Most theater musicologists would probably concur that the Stephen Sondheim-John Weidman musical "Pacific Overtures" is a stunning if also vexing example of the concept musical. The most avid of Sondheim’s fans could also offer many compelling reasons why "Pacific Overtures," above all his other shows including "Follies," is the composer’s most conceptually daring.
In a hardly daring but certainly carefully considered move, the Roundabout Theater engaged Japanese director Amon Miyamoto to re-stage and choreograph this nevertheless problematic episodic pageant. Considering the polarity of its East-meets-West theme, this production is, in turn, vivid and dull, stimulating and enervating, classy and trashy, but above all else musically brilliant and challenging.
As performed by an all-Asian cast, the story of the opening up of a feudal Japanese society in 1853 to the trade-seeking American Commodore Perry is presented within intricately structured scenes that propel the action with the help of a narrator, undertaken with audacious constraint by B. D. Wong.
Through the maze of major and minor characters that populate this history-based story, the United States and Japan remain the chief protagonists. This emphasis does not help to sustain our interest in individuals who come and go, pose and sing, live and die, without eliciting much empathy. The sole exception is the suicide of Kayama’s wife Tamate (Yoko Fumoto). But even that seems like a gratuitously offered "Madama Butterfly" moment rather than a scene that emerges out of a dramatic conflict.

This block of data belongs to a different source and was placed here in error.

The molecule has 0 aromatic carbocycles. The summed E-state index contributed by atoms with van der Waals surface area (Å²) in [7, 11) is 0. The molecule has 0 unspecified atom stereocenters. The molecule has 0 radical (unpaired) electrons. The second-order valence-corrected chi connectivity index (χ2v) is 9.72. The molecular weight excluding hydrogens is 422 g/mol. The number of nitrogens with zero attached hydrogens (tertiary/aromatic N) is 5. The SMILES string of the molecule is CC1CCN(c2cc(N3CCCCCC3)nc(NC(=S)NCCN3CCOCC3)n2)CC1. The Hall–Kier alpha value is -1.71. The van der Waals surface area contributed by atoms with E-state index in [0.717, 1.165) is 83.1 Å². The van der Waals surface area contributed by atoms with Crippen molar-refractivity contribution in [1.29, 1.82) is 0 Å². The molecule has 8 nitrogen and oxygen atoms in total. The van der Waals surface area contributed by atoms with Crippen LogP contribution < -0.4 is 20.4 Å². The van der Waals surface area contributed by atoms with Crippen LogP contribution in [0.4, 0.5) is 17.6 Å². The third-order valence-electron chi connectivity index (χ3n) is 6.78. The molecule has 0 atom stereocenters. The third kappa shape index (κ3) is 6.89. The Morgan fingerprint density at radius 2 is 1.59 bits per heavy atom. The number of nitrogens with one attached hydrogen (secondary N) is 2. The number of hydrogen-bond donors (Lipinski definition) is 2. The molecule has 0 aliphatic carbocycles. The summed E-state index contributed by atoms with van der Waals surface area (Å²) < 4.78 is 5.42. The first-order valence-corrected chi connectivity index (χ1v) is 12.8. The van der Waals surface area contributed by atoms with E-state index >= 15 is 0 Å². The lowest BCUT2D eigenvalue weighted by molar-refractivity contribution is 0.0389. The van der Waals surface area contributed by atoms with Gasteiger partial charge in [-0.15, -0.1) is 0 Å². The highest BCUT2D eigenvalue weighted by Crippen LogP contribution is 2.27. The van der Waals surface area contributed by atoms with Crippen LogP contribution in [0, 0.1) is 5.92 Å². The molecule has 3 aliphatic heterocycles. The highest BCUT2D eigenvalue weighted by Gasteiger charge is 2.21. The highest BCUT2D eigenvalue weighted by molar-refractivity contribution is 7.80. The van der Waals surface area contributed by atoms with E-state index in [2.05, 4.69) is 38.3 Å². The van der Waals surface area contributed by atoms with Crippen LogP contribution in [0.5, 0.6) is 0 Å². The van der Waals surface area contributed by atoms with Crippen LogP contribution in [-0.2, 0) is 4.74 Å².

A more engaging scene is "Pretty Lady," in which the leering British sailors are disturbingly propelled toward attempted rape. Michael K. Lee, as Kayama, the young man who rises in authority to governor, and Paolo Montalban, as Manjiro, the fisherman/thief who becomes an embittered samurai-trained rebel and Kayama’s adversary, give the most striking portrayals. Also bringing authority to his role is Sab Shimono, as the increasingly dismayed Lord Abe. One major issue is the lack of clarity in the lyrics making the words too often unintelligible except to those familiar with the text.